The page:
As a prewriting strategy, Reed assigns A–Z gratitude lists, which add an element of structure to journaling. Reed writes her own list on the board to model specificity by noting gifts like "hot water" or her "daughter's smile" that elicit gratitude. She might also have students write lists on behalf of characters or historical figures they're studying.
Reed's sweeping attention to gratitude has paid off. "I've never had a fight in my classroom," she says. "There's just more empathy and my students seem happier."

Across the Continuum

Deidre Hughes, a professor at California State University, Fullerton, believes that gratitude practices "should be a continuation through the entire education cycle." She recently began to incorporate gratitude and mindfulness into her developmental reading course.
First, she boosts mindfulness by beginning each class with a mini-meditation session to redirect students' conversations. Then, while taking roll, she asks students to turn to the person next to them and say something they are grateful for about that person or just in general. Because she typically has a small class, students know one another well enough to meaningfully engage in the exercise. Hughes also ends the course with a gratitude circle, in which students take turns discussing what they are thankful for from the course. Last semester, while a few students talked about a specific strategy they learned, others pointed to the social relationships they forged.
"At the community college, having connections in a classroom can prevent a student from dropping out," says Hughes.
Hughes's efforts dovetail with a recent push by California Community Colleges to focus on the habits of mind that help students succeed in college. "It's more than just addressing the cognitive realm; we need to also be looking at the social and emotional realms of students' development," she says.

Be the Change

Zakrzewski emphasizes that the most effective way to nurture those social-emotional skills is to model—or better yet—embody them.
That can mean showing gratitude for kids, even middle schoolers, when they are at their worst. "As a teacher, the best time to tell a student that you're grateful for them is when you're absolutely not," Reed says.
Balance your approach; kids can spot a phony, warns Zakrzewski. "The more a teacher can practice gratitude in his or her own life, the more it will become a part of who they are, the more they will naturally express it in class," she says.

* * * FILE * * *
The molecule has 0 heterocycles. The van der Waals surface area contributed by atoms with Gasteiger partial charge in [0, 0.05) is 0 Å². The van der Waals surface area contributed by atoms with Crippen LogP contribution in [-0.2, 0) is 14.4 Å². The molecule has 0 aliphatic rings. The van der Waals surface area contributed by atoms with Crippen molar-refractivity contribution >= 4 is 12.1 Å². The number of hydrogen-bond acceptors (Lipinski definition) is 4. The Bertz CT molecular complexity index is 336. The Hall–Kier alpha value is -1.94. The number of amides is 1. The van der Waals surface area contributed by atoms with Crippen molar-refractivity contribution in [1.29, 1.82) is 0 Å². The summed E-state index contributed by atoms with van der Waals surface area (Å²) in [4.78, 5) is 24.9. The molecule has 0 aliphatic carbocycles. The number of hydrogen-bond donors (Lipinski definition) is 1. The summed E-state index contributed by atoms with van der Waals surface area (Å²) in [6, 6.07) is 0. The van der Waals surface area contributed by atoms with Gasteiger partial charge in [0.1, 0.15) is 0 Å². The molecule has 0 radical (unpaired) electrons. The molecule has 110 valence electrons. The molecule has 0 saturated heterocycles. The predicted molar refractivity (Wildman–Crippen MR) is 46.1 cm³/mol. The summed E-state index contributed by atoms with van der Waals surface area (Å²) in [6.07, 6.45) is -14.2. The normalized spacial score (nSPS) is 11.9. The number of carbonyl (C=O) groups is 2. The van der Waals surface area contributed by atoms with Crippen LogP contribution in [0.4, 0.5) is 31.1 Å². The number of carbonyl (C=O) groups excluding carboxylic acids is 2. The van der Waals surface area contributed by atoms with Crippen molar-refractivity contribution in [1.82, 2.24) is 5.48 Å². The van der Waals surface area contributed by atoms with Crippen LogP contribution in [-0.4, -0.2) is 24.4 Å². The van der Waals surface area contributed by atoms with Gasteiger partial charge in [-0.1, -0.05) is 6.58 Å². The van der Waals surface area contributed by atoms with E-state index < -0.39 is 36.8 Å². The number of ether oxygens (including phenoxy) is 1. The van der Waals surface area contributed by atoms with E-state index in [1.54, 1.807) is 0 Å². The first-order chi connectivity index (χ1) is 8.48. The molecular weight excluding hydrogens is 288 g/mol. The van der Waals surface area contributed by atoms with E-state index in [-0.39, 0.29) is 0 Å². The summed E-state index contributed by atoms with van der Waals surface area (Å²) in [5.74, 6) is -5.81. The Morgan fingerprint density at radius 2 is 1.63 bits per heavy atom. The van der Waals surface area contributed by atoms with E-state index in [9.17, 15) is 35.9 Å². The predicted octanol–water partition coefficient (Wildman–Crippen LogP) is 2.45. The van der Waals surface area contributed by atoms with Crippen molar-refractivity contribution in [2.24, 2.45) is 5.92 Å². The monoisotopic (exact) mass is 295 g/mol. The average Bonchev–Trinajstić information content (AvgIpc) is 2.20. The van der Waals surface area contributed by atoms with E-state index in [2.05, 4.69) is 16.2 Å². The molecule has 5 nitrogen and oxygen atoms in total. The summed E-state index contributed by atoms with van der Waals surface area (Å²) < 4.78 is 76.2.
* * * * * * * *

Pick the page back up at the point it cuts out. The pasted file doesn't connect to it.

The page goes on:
Gratitude may start with teacher modeling, but it doesn't end there. "It builds a bond that is never going to be undone," says Reed.
"When you're grateful, you're positively transformed," Bono adds. "You tend to take yourself more seriously, you value others more, and it strengthens your relationships."

Cultivating Gratitude in the Classroom


Think intentions, costs, and benefits.

Researcher Giacomo Bono suggests that when students express gratitude, educators should encourage them to notice intentions (the thought behind the gift that they received), appreciate costs (someone went out of her way or made sacrifices to help them), and recognize the benefits (someone provided them with a gift or a kind act that has personal value).

Use a gratitude journal.

This may be one of the simplest ways to increase gratitude. In a 2008 study by Bono and Jeffrey Froh, middle school students who regularly wrote about what they were thankful for reported greater optimism and a more positive outlook on their school experience.

Lead gratitude activities.

Have students write a thank-you letter to someone in their lives, participate in gratitude circles, or contribute to a gratitude wall or bulletin board.

Pair students to increase cooperation.

Gratitude can emerge organically in mixed-ability grouping that allows students to complement one another's strengths.

Use question prompts.

For example, when students come into school on Monday mornings, ask them what their favorite part of the weekend was, says Bono. Then, follow up with, Did someone help make that happen? Or, if they faced a particular challenge, ask, Did someone help you overcome it? Bono explains, "It's easy in the day-to-day conversations that you have with a child to talk about the people who were responsible [for a positive event]."

Encourage service learning.

Service learning gives students an opportunity to experience and reflect on the struggles of others. Each discipline poses opportunities for service learning around a social justice question or authentic community need.

Model it!

The key to cultivating gratitude in your classroom is to make it part of your own routine. By modeling gratitude, you encourage students to do the same, and, according to the Greater Good Science Center, teachers who practice gratitude "feel more satisfied and accomplished, and less emotionally exhausted, possibly reducing teacher burnout."